Dumbphones in 2024

Kyle Chayka, writing for The New Yorker:

Two years ago, they both tried Apple’s Screen Time restriction tool and found it too easy to disable, so the pair decided to trade out their iPhones for more low-tech devices. They’d heard about so-called dumbphones, which lacked the kinds of bells and whistles — a high-resolution screen, an app store, a video camera — that made smartphones so addictive. But they found the process of acquiring one hard to navigate. “The information on it was kind of disparate and hard to get to. A lot of people who know the most about dumbphones spend the least time online,” Krigbaum said. A certain irony presented itself: figuring out a way to be less online required aggressive online digging.

The couple — Stults is twenty-nine, and Krigbaum is twenty-five — saw a business opportunity. “If somebody could condense it and simplify it to the best options, maybe more people would make the switch,” Krigbaum said. In late 2022, they launched an e-commerce company, Dumbwireless, to sell phones, data plans, and accessories for people who want to reduce time spent on their screens.

Chayka’s story ran under the bold headline “The Dumbphone Boom Is Real”, which is incongruously clickbait-y for The New Yorker:

Stults takes business calls on his personal cell, and on one recent morning the first call came at 5 a.m. (As the lead on customer service, he has to use a smartphone — go figure.) They pack each order by hand, sometimes with handwritten notes. They have not yet quit their day jobs, which are in the service industry, but Dumbwireless sold more than seventy thousand dollars’ worth of products last month, ten times more than in March, 2023. Krigbaum and Stults noticed an acceleration in sales last October, which they speculate may have had something to do with the onslaught of holiday-shopping season. Some of their popular phone offerings include the Light Phone, an e-ink device with almost no apps; the Nokia 2780, a traditional flip phone; and the Punkt., a calculator-ish Swiss device that looks like something designed for Neo to carry in “The Matrix” (which, to be fair, is a movie of the dumbphone era).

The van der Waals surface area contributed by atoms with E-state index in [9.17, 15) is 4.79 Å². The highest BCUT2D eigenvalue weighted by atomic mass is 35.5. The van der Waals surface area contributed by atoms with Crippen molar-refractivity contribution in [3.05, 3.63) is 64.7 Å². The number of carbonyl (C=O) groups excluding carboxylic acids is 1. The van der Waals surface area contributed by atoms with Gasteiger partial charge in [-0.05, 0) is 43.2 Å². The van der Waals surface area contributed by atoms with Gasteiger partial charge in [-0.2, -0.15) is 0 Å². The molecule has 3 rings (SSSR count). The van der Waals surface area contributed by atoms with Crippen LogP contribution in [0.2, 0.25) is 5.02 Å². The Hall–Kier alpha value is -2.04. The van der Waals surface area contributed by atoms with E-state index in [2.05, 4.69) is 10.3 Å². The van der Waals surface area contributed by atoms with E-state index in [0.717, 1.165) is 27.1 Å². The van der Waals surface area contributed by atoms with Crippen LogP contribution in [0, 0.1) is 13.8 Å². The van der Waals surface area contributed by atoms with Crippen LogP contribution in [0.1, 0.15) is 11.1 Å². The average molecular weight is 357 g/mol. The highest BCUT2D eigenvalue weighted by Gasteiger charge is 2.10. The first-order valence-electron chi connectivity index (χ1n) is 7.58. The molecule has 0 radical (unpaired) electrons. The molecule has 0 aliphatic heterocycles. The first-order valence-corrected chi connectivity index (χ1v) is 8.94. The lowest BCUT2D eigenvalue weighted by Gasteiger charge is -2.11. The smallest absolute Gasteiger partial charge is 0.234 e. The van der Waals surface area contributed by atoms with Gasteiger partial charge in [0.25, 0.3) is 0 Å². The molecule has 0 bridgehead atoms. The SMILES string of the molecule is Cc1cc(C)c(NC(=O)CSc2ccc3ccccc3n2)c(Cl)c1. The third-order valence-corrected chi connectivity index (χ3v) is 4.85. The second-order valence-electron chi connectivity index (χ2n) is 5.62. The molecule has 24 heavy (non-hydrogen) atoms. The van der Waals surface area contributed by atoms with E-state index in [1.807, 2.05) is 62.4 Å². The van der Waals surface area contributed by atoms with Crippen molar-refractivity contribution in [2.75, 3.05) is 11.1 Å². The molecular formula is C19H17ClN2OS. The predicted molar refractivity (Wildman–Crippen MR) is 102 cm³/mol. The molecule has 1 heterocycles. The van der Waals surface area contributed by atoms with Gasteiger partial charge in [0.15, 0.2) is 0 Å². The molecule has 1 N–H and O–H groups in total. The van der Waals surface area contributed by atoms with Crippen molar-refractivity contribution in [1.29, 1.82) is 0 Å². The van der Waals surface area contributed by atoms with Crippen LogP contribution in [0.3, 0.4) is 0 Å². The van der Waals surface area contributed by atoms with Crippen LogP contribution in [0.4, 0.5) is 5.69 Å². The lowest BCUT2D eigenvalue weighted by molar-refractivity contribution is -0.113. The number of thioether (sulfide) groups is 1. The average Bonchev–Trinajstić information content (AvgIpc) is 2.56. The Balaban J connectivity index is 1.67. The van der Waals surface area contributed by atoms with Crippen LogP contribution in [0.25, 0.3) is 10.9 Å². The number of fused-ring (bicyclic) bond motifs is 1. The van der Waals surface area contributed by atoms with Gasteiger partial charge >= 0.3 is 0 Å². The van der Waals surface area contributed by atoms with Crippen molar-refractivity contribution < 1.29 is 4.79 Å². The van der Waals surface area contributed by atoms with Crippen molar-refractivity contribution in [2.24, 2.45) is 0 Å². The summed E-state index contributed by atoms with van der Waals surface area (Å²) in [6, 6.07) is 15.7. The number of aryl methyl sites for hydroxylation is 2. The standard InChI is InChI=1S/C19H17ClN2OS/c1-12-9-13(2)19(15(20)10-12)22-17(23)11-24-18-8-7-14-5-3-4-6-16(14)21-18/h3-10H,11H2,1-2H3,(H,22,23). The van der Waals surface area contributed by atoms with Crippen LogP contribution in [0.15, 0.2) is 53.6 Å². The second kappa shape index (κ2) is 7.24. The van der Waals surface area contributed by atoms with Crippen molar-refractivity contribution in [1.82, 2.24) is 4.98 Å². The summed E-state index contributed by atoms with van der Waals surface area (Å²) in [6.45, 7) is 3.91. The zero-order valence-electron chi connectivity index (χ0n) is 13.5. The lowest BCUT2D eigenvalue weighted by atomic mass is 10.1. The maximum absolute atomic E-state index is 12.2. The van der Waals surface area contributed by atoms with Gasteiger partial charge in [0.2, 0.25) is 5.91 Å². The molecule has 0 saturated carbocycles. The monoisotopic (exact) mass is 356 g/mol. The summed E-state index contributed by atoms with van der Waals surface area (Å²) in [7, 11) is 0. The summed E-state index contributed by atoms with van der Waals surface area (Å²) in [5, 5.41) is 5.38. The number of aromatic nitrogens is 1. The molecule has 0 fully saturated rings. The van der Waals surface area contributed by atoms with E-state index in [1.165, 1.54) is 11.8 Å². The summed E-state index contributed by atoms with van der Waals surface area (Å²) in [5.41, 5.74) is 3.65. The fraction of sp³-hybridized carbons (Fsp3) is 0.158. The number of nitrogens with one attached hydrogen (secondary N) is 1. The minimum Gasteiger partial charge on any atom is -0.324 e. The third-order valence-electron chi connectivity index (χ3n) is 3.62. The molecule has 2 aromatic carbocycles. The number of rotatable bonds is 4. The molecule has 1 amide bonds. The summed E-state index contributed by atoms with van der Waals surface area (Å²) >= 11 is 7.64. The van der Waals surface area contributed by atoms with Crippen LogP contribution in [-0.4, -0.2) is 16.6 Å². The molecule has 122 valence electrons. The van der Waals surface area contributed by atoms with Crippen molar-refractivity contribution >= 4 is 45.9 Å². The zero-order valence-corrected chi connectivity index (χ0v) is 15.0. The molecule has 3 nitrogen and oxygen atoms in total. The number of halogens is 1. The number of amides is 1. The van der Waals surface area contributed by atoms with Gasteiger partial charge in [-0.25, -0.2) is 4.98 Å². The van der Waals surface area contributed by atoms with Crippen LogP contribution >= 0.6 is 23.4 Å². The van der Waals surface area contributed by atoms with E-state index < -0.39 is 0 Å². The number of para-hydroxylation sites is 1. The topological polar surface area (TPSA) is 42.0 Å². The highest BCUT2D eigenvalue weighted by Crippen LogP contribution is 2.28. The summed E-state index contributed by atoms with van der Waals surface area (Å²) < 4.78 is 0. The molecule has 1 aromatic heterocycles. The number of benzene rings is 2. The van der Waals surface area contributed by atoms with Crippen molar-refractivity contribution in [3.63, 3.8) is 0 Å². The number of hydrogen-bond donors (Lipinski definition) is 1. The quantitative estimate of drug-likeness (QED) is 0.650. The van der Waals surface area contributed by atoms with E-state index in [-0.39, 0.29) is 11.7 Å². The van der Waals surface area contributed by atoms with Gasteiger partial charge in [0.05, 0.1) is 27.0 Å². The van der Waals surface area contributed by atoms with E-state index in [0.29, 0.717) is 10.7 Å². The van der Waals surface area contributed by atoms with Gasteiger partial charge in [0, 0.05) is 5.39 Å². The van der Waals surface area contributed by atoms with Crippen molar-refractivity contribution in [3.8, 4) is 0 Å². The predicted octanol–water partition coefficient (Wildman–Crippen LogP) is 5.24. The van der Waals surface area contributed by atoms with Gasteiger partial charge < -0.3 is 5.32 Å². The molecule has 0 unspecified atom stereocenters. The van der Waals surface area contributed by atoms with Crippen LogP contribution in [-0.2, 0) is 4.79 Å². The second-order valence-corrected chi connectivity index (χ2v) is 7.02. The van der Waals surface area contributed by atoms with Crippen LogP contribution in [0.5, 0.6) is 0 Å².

$70K/month in sales is legit, but far from a boom.

The two things that get me when I ponder, even for a moment, carrying a dumbphone: audio (podcasts/music) and camera. Pre-iPhone I’d leave the house with both a phone and an iPod, and sometimes a camera too. I actually just bought a new pocket-sized camera last year, but it seems ludicrous to even consider carrying a dedicated device just for audio, and with music streaming, people expect their portable audio player to have always-available networking. Also: AirPods. I’m not going back to wired earbuds, especially in the winter.

Wednesday, 24 April 2024